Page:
Conjoined twins recover after life-saving operation – but struggle to be apart from each other

When a young woman in the Himalayan nation of Bhutan gave birth to her twin girls, she was shocked to discover they were conjoined.

The doctor who delivered the girls had never experienced a set of conjoined twins before and it was initially kept a secret from the mother during her pregnancy.

When they were born her mom feared they would not be accepted by the close-knit community, while doctors around them fought to find a way to get them the life-saving separation operation they needed.

Then, after a year of negotiations, they received extraordinary news — they along with their mother would be flown to Melbourne, Australia to be separated surgically thanks to funds raised by a special donor.

 

 

Conjoined twins are very rare – it is thought one in every 200,000 births.

The sisters were joined at the torso, but to make surgery more challenging they also shared a liver.

Sun and moon

 

The family arrived in Australia in October and the twins were admitted into the Royal Children’s Hospital.

Sisters, Nima and Dawa, the names given to all twins born in Bhutan meaning sun and moon, had to endure a six-hour operation and are said to be recovering well.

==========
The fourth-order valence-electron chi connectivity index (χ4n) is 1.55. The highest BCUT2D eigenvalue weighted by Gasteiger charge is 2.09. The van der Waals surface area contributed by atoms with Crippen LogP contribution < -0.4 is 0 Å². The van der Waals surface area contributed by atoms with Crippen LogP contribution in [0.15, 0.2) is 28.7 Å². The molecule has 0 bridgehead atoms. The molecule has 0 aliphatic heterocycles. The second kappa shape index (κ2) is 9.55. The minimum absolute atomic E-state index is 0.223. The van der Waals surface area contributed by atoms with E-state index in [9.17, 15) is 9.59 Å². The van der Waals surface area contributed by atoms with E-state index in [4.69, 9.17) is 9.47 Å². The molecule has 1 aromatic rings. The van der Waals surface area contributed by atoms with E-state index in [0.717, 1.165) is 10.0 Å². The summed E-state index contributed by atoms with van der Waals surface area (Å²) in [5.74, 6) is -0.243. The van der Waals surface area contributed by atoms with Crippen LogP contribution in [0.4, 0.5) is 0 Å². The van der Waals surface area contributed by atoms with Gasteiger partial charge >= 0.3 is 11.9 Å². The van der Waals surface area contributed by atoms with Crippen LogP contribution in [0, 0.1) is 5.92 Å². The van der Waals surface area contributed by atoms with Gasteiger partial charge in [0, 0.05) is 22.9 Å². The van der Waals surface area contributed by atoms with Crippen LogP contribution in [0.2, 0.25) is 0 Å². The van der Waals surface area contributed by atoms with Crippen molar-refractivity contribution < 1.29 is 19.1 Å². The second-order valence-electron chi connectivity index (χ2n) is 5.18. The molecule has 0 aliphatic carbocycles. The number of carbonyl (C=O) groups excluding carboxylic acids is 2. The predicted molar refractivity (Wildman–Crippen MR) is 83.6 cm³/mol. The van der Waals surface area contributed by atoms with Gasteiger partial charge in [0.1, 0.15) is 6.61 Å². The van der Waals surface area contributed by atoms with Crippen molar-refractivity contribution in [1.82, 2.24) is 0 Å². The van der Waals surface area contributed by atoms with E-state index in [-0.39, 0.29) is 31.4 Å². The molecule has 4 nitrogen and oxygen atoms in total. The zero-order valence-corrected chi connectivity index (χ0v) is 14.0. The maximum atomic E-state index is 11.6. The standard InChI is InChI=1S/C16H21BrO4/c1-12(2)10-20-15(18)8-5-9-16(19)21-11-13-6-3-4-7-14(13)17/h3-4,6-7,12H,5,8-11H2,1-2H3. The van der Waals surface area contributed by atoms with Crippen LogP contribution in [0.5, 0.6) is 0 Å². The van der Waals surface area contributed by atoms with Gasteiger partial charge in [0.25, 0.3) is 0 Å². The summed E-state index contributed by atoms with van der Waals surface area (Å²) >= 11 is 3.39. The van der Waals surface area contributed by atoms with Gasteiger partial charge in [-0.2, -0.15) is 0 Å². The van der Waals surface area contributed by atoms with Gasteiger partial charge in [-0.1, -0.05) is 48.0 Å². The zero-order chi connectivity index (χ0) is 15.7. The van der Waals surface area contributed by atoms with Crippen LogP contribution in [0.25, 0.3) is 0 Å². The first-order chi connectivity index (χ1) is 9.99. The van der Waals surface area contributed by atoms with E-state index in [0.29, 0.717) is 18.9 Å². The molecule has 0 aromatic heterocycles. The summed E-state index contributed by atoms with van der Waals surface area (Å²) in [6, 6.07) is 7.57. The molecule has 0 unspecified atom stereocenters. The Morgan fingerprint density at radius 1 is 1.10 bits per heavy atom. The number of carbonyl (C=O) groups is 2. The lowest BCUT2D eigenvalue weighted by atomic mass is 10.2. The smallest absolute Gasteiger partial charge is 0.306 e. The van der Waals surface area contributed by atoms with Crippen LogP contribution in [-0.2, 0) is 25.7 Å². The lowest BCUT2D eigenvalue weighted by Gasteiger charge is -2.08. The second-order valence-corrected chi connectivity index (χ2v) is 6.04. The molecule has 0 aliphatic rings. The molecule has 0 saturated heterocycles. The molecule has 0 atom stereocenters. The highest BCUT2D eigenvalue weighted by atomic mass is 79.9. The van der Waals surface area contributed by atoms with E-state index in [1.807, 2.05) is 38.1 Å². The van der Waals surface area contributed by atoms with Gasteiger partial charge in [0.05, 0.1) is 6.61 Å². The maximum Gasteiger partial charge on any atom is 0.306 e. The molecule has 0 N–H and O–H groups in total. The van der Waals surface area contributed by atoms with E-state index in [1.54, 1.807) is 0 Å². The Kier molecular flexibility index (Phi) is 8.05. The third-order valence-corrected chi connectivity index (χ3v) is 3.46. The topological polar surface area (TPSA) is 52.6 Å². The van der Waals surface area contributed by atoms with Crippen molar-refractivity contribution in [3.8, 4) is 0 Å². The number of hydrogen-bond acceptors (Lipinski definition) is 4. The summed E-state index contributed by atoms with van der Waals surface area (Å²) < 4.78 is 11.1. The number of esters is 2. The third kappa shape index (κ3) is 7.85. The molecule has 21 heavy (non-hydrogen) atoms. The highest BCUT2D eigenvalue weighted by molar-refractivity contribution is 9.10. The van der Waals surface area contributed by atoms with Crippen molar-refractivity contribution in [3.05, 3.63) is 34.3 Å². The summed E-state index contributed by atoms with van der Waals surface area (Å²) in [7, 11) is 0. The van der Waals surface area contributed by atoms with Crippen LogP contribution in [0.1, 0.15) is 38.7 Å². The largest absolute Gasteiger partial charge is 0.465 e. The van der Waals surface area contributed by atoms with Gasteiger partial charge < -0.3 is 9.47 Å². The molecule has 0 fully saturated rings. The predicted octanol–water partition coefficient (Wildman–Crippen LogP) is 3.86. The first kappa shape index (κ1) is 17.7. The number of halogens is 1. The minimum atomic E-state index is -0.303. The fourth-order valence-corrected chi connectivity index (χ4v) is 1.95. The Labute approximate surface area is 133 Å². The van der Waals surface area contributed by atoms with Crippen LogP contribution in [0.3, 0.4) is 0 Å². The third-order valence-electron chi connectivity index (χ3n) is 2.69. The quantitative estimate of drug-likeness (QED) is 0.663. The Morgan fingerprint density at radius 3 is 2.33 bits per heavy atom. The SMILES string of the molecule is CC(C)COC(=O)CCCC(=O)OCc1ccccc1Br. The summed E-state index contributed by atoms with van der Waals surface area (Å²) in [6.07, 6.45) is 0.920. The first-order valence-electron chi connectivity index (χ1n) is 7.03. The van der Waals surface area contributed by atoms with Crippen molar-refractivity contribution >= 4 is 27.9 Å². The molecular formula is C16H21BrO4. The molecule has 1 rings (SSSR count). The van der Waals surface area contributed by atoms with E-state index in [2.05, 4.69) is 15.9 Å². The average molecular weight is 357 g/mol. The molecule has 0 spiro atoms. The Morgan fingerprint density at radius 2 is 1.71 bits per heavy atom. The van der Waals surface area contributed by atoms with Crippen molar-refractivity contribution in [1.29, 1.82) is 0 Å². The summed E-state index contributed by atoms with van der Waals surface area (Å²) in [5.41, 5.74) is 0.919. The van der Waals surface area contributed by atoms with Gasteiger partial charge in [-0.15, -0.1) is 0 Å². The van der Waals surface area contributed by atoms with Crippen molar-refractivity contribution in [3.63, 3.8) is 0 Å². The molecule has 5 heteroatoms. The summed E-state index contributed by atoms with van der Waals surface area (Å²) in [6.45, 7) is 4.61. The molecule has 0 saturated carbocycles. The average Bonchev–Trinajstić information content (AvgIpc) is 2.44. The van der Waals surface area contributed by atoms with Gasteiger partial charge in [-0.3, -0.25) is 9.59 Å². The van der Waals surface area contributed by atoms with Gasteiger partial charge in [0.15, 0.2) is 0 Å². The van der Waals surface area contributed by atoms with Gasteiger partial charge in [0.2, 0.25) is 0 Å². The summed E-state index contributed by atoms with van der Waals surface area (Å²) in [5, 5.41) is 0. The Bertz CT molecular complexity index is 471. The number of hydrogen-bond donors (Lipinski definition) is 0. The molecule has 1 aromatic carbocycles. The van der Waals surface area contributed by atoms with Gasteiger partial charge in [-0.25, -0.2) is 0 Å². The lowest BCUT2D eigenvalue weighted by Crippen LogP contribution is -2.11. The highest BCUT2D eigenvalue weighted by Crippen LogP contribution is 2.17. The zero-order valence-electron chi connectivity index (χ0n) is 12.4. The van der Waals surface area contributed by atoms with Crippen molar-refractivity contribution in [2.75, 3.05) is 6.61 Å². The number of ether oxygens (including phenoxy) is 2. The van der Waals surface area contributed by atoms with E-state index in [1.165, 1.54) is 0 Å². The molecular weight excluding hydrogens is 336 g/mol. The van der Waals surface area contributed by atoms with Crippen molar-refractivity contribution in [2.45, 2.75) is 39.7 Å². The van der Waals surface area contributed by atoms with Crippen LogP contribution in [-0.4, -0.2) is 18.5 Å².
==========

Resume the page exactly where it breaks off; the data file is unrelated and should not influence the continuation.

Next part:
The Royal Children’s Hospital Melbourne clinicians have successfully separated twins Nima and Dawa in a six-hour…

Posted by The Royal Children's Hospital, Melbourne on Thursday, 8 November 2018

 

“They’re really cheeky, they’re not far from one another at any time at all and they’re still in the same bed,” nursing coordinator Kellie Smith said.

Even when hospital staff tried putting them in separate beds, the 16-month old girls got upset.

Together again

 

“We try to have them a little bit apart, but they manage bum shuffle back together and have their legs intertwined, always,” Kellie added.

So in the end, they had to be moved together again.

The Bhutanese family was brought to Australia thanks to  Children First Foundation, an Australian-based charity.

Surgery costs were said to be covered by the state government in Australia, with other funds raised going toward the girls’ Australian rehabilitation and return home

The two teams of doctors who performed the surgery said the girls were healing well.

Snuggling up

 

But most importantly they are happy. They love nothing more than snuggling up with one another and lovingly pulling on each other’s hair, staff say.

Find out more about this astonishing story in the clip below.

Please share so others can see these beautiful girls and as a tribute to the kindness and generosity of the organizations and people who helped make this happen.